We have mentioned in past blogs that when the plant a field of manioke they simply cut sticks from an existing plant and stick them in the ground and they grow.  As we were driving by one of the fields the other day Lepeka noticed that the fence-posts (not manioke) were also growing.  I'm not sure what kind of plants these are but you can clearly see they are growing if you look at the tops of the fence-posts.

Light normalized around the field so
you can see the players better.
The latest success experienced by the Tongan rugby team at the World Cup Tournament seems to have prompted an increase in the rugby activities around the island.  Maybe is has to do with school being out for the summer as well but you can see groups of young men and boys on the various fields all around Tonga.  Here are two shots taken at the same time.  One with the light source focused on the field and the other more natural lighting so you can see it was taken at dusk.

Natural lighting.  We love the sunsets here in Tonga!  The air is always so fresh and clean.

Time measurements on our mission:
  1. Hours and minutes are replaced with visits to missionaries and the time we spend with them is one of the true gems of our mission.
  2. Instead of days we have meetings and an occasional social event (Monday is Family Home Evening, Tuesday is District conferences, Wednesday is missionary P-Day, etc.)
  3. Weekends are pretty much nonexistent as Saturday is just like the Monday - Friday for us.  Sunday is the exception as it our most peaceful day.  This is one of the things we really cherish about Tonga.  All and I do mean all of the stores and business shut down and Sundays are dedicated to the family and the Lord.  We still have our missionaries to take care of but everything seems to be calmer and more peaceful.
  4. Weeks are measured now with my commitment to our blog and Family and Friends communications.  I am glad that I am documenting our mission but it is definitely more work than I thought it would be.  I do my best to find the most interesting things that happened during the week and share a few photos and stories.  Some weeks the blogs are easy and almost write themselves and others take more commitment.  Some of you may wish that I would space them out a little bit more but weekly is a commitment I made to myself before we left so I do it even when it seems like I don't have  anything very interesting to report.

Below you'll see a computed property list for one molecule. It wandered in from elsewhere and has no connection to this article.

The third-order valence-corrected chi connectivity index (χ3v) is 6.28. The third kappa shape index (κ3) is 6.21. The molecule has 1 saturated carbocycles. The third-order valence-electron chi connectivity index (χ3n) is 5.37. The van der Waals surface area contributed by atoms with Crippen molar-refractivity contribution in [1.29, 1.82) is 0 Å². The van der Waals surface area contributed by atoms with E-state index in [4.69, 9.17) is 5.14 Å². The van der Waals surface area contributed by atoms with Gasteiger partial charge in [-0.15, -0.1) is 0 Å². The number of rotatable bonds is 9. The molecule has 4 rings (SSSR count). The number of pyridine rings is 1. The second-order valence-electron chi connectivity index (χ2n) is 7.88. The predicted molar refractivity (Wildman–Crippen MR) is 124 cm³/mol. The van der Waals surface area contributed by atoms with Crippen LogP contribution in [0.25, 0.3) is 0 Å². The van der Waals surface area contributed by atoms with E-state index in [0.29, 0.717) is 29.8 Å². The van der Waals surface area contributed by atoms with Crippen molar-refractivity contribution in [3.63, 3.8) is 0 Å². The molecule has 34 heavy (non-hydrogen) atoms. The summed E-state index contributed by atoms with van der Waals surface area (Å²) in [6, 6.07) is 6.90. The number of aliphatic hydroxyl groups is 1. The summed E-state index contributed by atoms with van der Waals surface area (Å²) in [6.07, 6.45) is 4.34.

5. Months pretty much just add confusion to the mix as nothing is the same (seasons and many holidays are different).  They kind of become replace with transfers which happen every six weeks.  This is one of the reasons I think the time passes so quickly in the mission field.  There are 8 transfers in a year.
  6. Seasons don't change much here so I use the toothbrush as our quarterly measurement (we change them out every 3 months).  It is now the blue season for me and green for Lepeka.
  7. Some of the larger times get measured in terms of empty pills bottles.  We brought all of our personal meds in sufficient quantities to last throughout our mission (even vitamins and supplements).
  8. We also have the 100 day increments, our 23 month mission was shown at 700 days (we are now down to 365 left).  Christmas day will actually be our half-way mark when we will have 350 days out and 350 days left.  This may seem like a strange one but we don't actually calculate it, it is shown on the bottom left corner of our blog as a count-down.  We look at it occasionally and are amazed at how fast 100 days can go.
Photos from around the island

Amalani Fukofuka shucking a coconut.  I think this
is his job for the day.  He always walks us back to
the Sister missionaries MQ in Halaleva (to protect
us from the dogs).

Still photo of Amalani Fukofuka smiling for the camera.

These kids were watching TV and were oblivious to anything else going
on around them.  Sister Kapp forgot to smile (see car mirror).

The white-ish pipe is supposed to be a waterproof electrical
conduit.  It is broken in several places and I think it probably
collects water nicely now.

Community Center in Ha'akame.

Typical Tsunami evacuation sign.  Liahona is one of the highest points
on the island (around 200 ft above sea level - I think). 

Solar energy farm somewhere near mid island.

The rest of these photos show many of the road-side shops ... they are everywhere.  It appears that anone can sell anything at any time by setting up shop along the street.  We see this on some of the busiest streets where people will just stop without pulling off the road.  Everyone has to find their way around them.  Some have more room than others that can be within a few feet of the road.

Clothing and shoes.

More clothing rarely new).

Food and shoes.  At least the shoes are in the shade.

This is a new awning that was being used for the first time.

Baby strollers and misc baby stuff.

Even a bunch of lovely coconuts

Sometimes it's the kids that mind the store.

Hope you enjoyed some of the sights from around the island.